The first pick in the 2002 NBA draft was a 7″5 centre from China. His name was Yao Ming. In 2017, the New Jersey Devils selected Nico Hischier from Switzerland with the first pick in the draft. High schooler Royce Lewis was selected by the Minnesota Twins in the 2017 MLB Draft.
There is one common trait among all these players. Each of them, despite playing in different sports at different ages, found their way to the top league, all without the help of the NCAA.
The NFL is a different story.
Just, for example, we will be analyzing the pathways for future NBA players. So, what would happen if the NCAA ceased to exist? Well, the attraction to international players is already stronger than it ever has been. Currently, there are over 100 international players in the NBA, including stars such as Kristaps Porzingis, Clint Capela, Karl Anthony-Towns, as well as former MVP Dirk Nowitzki.
Even the potential first-round pick in the 2018 draft is from Europe, with a talented Luka Donic being hailed, like every small forward, as the next Lebron James.
Furthermore, players like Emmanuel Mudiay and Terrence Ferguson have created their own paths. Instead of going to college, young Ferguson went and played for the Adelaide 36ers in the Australian NBL. In the year before, Emmanuel Mudiay played in China rather than going to college. Both these players found their own path to the NBA that didn’t run through the NCAA. And both these players were 1st round picks.
And let’s not forget the NBA’s successful development league, the G-League. With many players perfecting their skills, the G-League has proven that it can develop future stars. Just take Hassan Whiteside, who bounced back and forth between the G-League and the NBA.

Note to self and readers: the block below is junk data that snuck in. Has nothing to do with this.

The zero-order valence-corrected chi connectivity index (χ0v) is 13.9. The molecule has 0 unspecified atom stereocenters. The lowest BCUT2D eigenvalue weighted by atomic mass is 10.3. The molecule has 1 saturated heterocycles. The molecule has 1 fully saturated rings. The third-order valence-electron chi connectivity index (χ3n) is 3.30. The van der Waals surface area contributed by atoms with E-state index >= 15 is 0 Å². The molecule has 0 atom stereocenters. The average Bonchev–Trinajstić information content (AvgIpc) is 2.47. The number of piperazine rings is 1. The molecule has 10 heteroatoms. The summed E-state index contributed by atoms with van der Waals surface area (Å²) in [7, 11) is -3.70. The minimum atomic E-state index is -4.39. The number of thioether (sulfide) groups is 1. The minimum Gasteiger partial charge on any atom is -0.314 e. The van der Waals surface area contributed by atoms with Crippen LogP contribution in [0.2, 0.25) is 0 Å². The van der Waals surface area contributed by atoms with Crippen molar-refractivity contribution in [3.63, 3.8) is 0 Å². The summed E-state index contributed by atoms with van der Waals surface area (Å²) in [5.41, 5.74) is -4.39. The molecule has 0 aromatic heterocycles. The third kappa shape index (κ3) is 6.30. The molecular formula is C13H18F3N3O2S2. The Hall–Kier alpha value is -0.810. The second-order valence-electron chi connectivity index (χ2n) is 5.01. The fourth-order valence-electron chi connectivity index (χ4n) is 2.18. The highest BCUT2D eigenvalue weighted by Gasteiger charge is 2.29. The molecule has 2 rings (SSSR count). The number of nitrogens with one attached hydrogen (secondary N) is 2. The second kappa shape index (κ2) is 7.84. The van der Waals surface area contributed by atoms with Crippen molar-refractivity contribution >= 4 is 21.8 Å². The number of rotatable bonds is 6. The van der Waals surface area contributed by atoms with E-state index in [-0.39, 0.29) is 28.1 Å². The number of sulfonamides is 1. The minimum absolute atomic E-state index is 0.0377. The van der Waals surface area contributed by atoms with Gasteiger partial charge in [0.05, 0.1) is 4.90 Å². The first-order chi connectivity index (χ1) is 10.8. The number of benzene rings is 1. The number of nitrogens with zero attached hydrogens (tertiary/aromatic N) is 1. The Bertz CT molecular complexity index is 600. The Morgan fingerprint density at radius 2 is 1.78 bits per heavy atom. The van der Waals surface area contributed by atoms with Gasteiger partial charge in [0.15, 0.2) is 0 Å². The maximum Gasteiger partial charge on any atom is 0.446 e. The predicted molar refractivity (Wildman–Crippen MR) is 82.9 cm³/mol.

These are all alternative paths that provide something the NCAA doesn’t- payment. It has also been noted highly that playing in professional leagues allows young players the experience needed to deal with a professional environment of the NBA. It is the reason that players such as Kristaps Porzingis and Giannis Antetkounmpo made the transition to the league so easily. With the FBI investigation into the NCAA for fraud and payment, many international leagues have opened their arms to these young players, providing not only a higher market and more money but a chance for these young players to stay at the team.
For the NBA, while they may take a short-term hit in regards to the talent level or access to players, the international growth of basketball allows for a very comfortable safety net. From Australia to China to Argentina, the league has many avenues to bring in young players. These avenues have been built over many years and are what has made the talent as strong as ever.
The same cannot be said for the NFL. Of the around 250 picks selected, guess how many were not taken from college. Not a single one. And this is where the NFL has a problem.
The NFL needs the NCAA and the college system to fill their players. While it may be the biggest sport in North America, outside it barely gets a word. Sure, there are still legions of fans who watch it, but the problem is that they only watch it. You can have as many people watching as you’d like, but unfortunately, if they don’t play, the talent pool dries up. Add to this the continuous lawsuits about head trauma and ignored CTE researchers, and the next generation of stars may be dwindling.